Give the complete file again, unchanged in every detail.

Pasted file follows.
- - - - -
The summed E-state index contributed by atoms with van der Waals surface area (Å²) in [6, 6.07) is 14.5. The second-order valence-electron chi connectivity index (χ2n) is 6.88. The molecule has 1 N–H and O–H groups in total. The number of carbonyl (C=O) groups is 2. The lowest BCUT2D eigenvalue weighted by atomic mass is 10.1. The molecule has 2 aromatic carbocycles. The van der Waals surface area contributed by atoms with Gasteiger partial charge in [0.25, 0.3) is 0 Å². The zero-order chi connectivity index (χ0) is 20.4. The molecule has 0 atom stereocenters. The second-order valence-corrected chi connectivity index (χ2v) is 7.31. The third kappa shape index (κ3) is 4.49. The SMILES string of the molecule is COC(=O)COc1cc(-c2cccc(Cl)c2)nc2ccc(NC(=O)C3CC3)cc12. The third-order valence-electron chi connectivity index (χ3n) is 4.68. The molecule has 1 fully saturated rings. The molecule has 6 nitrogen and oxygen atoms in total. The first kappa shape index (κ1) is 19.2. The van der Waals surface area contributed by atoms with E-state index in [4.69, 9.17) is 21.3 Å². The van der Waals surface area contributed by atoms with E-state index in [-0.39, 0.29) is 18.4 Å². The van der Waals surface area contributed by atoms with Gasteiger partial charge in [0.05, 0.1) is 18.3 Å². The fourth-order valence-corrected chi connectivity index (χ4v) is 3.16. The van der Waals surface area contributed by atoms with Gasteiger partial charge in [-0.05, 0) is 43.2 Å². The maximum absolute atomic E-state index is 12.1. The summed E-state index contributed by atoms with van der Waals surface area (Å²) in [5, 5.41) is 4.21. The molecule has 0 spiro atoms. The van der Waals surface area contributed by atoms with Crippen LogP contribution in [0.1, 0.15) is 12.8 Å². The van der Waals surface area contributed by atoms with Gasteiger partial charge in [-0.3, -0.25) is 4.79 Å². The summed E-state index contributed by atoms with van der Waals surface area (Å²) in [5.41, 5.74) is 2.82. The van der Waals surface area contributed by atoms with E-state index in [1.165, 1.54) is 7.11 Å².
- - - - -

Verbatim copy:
The summed E-state index contributed by atoms with van der Waals surface area (Å²) in [6, 6.07) is 14.5. The second-order valence-electron chi connectivity index (χ2n) is 6.88. The molecule has 1 N–H and O–H groups in total. The number of carbonyl (C=O) groups is 2. The lowest BCUT2D eigenvalue weighted by atomic mass is 10.1. The molecule has 2 aromatic carbocycles. The van der Waals surface area contributed by atoms with Gasteiger partial charge in [0.25, 0.3) is 0 Å². The zero-order chi connectivity index (χ0) is 20.4. The molecule has 0 atom stereocenters. The second-order valence-corrected chi connectivity index (χ2v) is 7.31. The third kappa shape index (κ3) is 4.49. The SMILES string of the molecule is COC(=O)COc1cc(-c2cccc(Cl)c2)nc2ccc(NC(=O)C3CC3)cc12. The third-order valence-electron chi connectivity index (χ3n) is 4.68. The molecule has 1 fully saturated rings. The molecule has 6 nitrogen and oxygen atoms in total. The first kappa shape index (κ1) is 19.2. The van der Waals surface area contributed by atoms with E-state index in [4.69, 9.17) is 21.3 Å². The van der Waals surface area contributed by atoms with E-state index in [-0.39, 0.29) is 18.4 Å². The van der Waals surface area contributed by atoms with Gasteiger partial charge in [0.05, 0.1) is 18.3 Å². The fourth-order valence-corrected chi connectivity index (χ4v) is 3.16. The van der Waals surface area contributed by atoms with Gasteiger partial charge in [-0.05, 0) is 43.2 Å². The maximum absolute atomic E-state index is 12.1. The summed E-state index contributed by atoms with van der Waals surface area (Å²) in [5, 5.41) is 4.21. The molecule has 0 spiro atoms. The van der Waals surface area contributed by atoms with Crippen LogP contribution in [0.1, 0.15) is 12.8 Å². The van der Waals surface area contributed by atoms with Gasteiger partial charge in [-0.3, -0.25) is 4.79 Å². The summed E-state index contributed by atoms with van der Waals surface area (Å²) in [5.41, 5.74) is 2.82. The van der Waals surface area contributed by atoms with E-state index in [1.165, 1.54) is 7.11 Å².